SO Tanzania is already an official supplier of soybeans to China.
This has come after the two countries signed a bilateral agreement last year that opened the door to both sides to cement their ties through agricultural trade. While the deal expressed China’s commitment to buy Tanzanian produce, it gives an onus for Tanzania to up its game. It is interesting that China is by far the world’s leading importer of the crop.
In 2019 alone it managed to ship in a total of 88.6 million metric tonnes, nearly 85 per cent of it came from two countries; Brazil and United States of America. The beauty that comes with these agreements is that they shield prospective suppliers with market uncertainty.
That is to say, Tanzanian farmers will be able to produce and export to the Asian nation even if some more competitors will emerge, no quantitative restrictions or related measures will be imposed on them at any time. The commendable move has come at a critical time when Tanzania is still finding its way from the shortage of animal feed and inadequate edible oil.
Whereas the latter seems to have many alternative options as sunflower and palm oils production is booming in various parts of the country, the growing livestock sector is literally hell-bent on protein-rich soya. This means that local demand is high and is poised to continue to expand even further. Well, so many questions may rise, why is China courting a “nonplayer” to the extent of inking this important deal?
Apparently, China is doing that for two reasons; First, to try finding a replacement for United States of America a long time supplier who, in the past four years, has signalled a quick shift from a trusted trade partner to potential enemy and given the fact that these soybeans are essential in feeding swine industry in China the country doesn’t want to play with people’s lovely food.
Secondly, this may be an opportunity for China to brighten its image in Africa, from the one that is characterised by exporting everything from manufactured products to food and largely importing minerals making a balance of trade gap too big. Naturally, there is no sane country will be happy with trading with a partner who has a very huge balance of trade like the one between China and African countries.
This expansion will help give China a fairer view than not. Am trying to mention those reasons so we can be able to predict the sustainability of the deal. This brings me to the gist of today subject, how do we seize the China market? Production is the first thing that we must address, especially in terms of quantity and consistency.
Tanzanian production of soybean is still on its infant stage as only less than 15,000 tonnes is produced per year. Thus, to say that Tanzania’s entrance will bring much difference to Chinese market at the moment will be to deny the fact that we are still pygmies in the soybean global trade.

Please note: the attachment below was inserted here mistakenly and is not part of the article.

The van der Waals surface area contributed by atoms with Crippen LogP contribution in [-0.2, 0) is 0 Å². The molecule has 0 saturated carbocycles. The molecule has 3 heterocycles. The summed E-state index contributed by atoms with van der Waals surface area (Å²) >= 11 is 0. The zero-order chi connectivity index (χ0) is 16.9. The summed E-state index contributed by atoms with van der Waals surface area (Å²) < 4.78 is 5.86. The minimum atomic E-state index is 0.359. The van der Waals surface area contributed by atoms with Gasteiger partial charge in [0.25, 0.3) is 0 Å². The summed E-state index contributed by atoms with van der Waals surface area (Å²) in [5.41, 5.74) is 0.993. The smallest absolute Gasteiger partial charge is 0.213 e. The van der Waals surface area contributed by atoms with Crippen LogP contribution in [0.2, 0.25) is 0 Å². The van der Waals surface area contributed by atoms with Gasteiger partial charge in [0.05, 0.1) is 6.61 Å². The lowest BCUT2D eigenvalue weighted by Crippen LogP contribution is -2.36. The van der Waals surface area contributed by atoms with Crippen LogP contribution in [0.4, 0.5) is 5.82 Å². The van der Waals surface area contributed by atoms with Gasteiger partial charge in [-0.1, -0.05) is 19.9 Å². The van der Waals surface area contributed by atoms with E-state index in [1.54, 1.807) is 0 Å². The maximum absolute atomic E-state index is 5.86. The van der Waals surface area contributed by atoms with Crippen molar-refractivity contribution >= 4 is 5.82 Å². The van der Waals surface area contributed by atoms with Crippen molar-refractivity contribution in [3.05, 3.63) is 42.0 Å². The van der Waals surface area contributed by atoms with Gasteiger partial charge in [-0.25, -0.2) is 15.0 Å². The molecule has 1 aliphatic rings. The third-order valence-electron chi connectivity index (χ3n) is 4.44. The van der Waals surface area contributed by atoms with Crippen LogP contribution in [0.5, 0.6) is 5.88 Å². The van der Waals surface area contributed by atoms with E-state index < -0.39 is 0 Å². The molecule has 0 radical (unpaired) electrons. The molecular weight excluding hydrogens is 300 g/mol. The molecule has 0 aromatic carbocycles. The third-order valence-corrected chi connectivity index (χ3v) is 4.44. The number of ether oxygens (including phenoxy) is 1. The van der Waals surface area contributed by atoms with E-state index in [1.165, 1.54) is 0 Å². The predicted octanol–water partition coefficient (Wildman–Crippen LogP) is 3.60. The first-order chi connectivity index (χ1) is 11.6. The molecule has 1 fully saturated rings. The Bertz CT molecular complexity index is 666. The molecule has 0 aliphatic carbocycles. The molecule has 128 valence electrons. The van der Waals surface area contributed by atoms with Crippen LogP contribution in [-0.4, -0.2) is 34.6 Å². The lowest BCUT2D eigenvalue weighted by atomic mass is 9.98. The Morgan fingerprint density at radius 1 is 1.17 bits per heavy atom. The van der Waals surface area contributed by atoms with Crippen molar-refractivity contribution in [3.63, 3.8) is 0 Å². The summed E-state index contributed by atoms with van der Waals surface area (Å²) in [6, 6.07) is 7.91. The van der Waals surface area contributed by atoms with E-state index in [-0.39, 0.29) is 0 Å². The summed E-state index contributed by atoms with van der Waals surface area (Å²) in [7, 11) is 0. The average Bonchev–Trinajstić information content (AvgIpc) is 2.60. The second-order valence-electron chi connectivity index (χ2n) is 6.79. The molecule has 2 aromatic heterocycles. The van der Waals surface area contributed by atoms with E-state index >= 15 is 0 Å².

But that doesn’t mean we will be in that state forever especially if we will take heed to a necessary nugget that I will try to put down here below. Let’s start by addressing the seed problem. The level of improved seeds application is very low in this country and this is beyond soybeans, it cuts across the entire agricultural sector.
This makes productivity a target too high to be hit. There is looming need to improve private sector engagement in this issue. Exporting companies that are in this business – through their sector associations – can do a very big job if they don’t stay idle and keep on playing the off-takers role alone.
They can multiply the released seeds, engage in a proper agreement with farmers in the ecological zones capable of supporting soybeans growth, and supply them at a relatively lower price. It may not need to reach to the contractual farming level – as some people have negative view of this – but at least their presence will help improve the situation.
On the same note, public institutions mandated to improve seed welfare, like Tanzania Agricultural Research Institute (TARI) and its various centres, Tanzania Official Seed Certification Institute (TOSCI), Agriculture Seed Agency (ASA) and so many others should unclench their fists welcoming these important players in a more credible way.
Ruvuma and Njombe regions are famed with production of these crops, unfortunately it appears as if those are the only areas that can support soybeans germination. Sort of awareness creation has to be created by the above mentioned institutions, first to the regions and districts with potential to produce them and secondly to cooperatives that are keen enough to embrace new opportunities.
A well-crafted concerted efforts not only will help ensuring enough supply, it will help taming malpractice committed by some of the players as we have seen in some other value chains, and ensuring that our quality is one that is of high standard.
In this way, our newly gained market will be one to get the much needed foreign currency and a catalyst to suffice our domestic market. Next time, we will come speak about the trading structure but for now let’s iron out the root of the problem – availability of the needed crops.